Republicans Willing to Back $500B Stimulus, Menendez Says
(Bloomberg) -- Two or three Republican senators are “just about committed” to supporting a $500 billion stimulus bill that would send money to states and counties hammered by the economic impact of the coronavirus pandemic, said U.S. Senator Bob Menendez, a New Jersey Democrat.
Menendez, who is cosponsoring the bill with Senator Bill Cassidy, a Republican from Louisiana, said the additional GOP senators would be ready to commit to the proposal by the end of this week. And there’s “a lot of momentum” in the House of Representatives, Menendez said at a news conference in Trenton.
New York Governor Andrew Cuomo, speaking at his own briefing, said he was optimistic that the House would vote this week.
“We need to get the federal government to recognize the situation that state governments face and fund not just corporate America, but fund working Americans -- police, firefighters, schoolteachers,” said Cuomo, a Democrat who leads the hardest-hit state. “They have yet to do that to the extent necessary.”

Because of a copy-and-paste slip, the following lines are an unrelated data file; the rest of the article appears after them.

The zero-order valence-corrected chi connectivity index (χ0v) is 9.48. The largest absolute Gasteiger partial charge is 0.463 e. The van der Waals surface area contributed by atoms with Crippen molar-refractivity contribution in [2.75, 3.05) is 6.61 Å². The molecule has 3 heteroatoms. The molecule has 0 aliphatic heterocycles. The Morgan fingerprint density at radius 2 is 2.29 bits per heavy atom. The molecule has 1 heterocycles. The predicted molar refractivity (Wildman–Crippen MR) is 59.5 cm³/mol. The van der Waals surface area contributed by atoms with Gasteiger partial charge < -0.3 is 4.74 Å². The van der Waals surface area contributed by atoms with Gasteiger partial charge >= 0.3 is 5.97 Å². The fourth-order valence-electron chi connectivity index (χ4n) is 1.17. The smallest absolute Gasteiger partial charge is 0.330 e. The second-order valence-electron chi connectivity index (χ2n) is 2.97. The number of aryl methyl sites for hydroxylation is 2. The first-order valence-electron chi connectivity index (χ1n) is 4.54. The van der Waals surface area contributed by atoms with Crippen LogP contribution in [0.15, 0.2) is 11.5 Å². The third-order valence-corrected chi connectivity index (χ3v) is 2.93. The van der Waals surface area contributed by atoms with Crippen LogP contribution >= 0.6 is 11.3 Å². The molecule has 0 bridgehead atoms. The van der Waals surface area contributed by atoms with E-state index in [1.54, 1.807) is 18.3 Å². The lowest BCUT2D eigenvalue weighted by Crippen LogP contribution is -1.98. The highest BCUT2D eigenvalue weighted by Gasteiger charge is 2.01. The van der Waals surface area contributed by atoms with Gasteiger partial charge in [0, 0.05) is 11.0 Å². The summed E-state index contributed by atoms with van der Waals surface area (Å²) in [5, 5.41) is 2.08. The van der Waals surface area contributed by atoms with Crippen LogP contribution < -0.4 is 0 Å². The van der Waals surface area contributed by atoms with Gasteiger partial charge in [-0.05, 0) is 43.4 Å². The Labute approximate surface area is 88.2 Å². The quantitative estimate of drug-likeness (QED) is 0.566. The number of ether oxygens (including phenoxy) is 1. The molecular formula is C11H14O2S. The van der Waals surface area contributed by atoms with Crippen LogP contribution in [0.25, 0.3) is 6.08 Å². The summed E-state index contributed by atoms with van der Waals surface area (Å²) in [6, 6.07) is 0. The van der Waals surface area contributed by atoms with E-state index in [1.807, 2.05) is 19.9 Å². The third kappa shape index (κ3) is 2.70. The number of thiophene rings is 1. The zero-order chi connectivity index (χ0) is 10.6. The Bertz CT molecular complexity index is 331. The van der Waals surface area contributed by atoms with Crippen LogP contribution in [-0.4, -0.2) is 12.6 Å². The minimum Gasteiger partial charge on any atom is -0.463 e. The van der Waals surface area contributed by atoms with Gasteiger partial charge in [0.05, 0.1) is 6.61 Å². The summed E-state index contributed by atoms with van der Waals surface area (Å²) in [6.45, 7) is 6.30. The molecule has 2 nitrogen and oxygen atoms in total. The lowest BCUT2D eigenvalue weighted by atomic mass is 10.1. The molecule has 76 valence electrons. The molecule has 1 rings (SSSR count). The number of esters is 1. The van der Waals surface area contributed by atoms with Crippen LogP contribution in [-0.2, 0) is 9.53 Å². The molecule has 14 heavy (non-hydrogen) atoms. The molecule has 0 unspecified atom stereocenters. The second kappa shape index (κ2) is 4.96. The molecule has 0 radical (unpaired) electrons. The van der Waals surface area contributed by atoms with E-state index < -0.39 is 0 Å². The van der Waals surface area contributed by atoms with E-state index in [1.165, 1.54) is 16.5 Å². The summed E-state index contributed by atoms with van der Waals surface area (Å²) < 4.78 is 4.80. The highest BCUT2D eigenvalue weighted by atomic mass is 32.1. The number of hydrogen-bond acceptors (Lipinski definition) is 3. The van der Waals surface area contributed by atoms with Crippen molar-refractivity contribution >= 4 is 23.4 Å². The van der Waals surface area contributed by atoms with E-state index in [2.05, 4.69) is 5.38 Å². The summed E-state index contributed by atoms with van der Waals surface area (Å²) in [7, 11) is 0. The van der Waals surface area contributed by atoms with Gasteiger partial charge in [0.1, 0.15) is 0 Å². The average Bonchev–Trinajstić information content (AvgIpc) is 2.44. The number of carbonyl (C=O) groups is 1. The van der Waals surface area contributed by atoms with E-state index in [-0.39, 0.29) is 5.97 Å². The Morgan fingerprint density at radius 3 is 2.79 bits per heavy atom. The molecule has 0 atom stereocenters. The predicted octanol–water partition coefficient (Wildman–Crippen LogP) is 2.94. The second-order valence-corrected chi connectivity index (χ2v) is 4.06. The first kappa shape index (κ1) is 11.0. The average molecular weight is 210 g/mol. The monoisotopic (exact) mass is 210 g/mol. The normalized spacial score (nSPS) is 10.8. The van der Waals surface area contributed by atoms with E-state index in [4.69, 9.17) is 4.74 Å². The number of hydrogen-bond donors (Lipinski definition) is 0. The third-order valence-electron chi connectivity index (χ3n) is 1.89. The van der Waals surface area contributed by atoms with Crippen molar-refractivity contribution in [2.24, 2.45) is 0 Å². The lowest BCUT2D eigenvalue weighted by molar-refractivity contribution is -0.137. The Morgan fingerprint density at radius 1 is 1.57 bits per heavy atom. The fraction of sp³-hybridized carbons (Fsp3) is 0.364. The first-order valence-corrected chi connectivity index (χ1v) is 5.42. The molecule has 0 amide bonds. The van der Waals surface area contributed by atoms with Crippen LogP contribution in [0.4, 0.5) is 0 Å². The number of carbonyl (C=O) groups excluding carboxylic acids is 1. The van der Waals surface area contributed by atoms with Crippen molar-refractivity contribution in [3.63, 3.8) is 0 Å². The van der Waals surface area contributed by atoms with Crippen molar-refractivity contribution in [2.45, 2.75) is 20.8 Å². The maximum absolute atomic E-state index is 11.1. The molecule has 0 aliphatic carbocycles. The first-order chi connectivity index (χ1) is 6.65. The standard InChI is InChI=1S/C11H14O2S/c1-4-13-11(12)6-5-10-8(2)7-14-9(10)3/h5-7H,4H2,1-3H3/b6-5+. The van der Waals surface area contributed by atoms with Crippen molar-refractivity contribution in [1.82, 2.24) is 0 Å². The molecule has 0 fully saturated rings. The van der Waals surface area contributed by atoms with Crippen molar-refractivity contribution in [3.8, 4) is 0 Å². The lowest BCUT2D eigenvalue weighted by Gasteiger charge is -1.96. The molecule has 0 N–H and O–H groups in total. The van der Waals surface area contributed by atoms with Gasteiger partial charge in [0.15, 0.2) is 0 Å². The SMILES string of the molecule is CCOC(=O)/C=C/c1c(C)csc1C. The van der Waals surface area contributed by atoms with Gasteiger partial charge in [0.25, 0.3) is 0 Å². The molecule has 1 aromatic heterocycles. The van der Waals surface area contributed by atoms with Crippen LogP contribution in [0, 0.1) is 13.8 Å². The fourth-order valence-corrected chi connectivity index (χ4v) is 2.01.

New Jersey Governor Phil Murphy announced that the state had fewer than 1,000 patients on ventilators for the second-straight day. New Jersey deaths hit 9,310, he said, while its total number of Covid-19 cases was nearly 140,000.
The state is “seeing real progress” on its positivity rate, but wider testing is still needed, Murphy said. While Cuomo said northern parts of his state are ready to re-open, New York City isn’t, and New Jersey remains closed. Murphy said he will detail some reopening criteria this week, and warned that restrictions will lift in stages and according to population density and other factors.
On April 11, New Jersey reported cases increased 6% and deaths went up 13% over the prior 24 hours. So far in May, daily cases haven’t gone up more than 2% and deaths haven’t surpassed 4%.
In a first, New Jersey on Sunday started offering testing at two sites to asymptomatic people, with priority for those with known virus exposure, plus health-care, front-line and communal-housing workers. Murphy called the plan a chance “to dip our toe in the water” for statewide testing that must take place, he says, before social-distancing rules are relaxed and the state starts to reopen.
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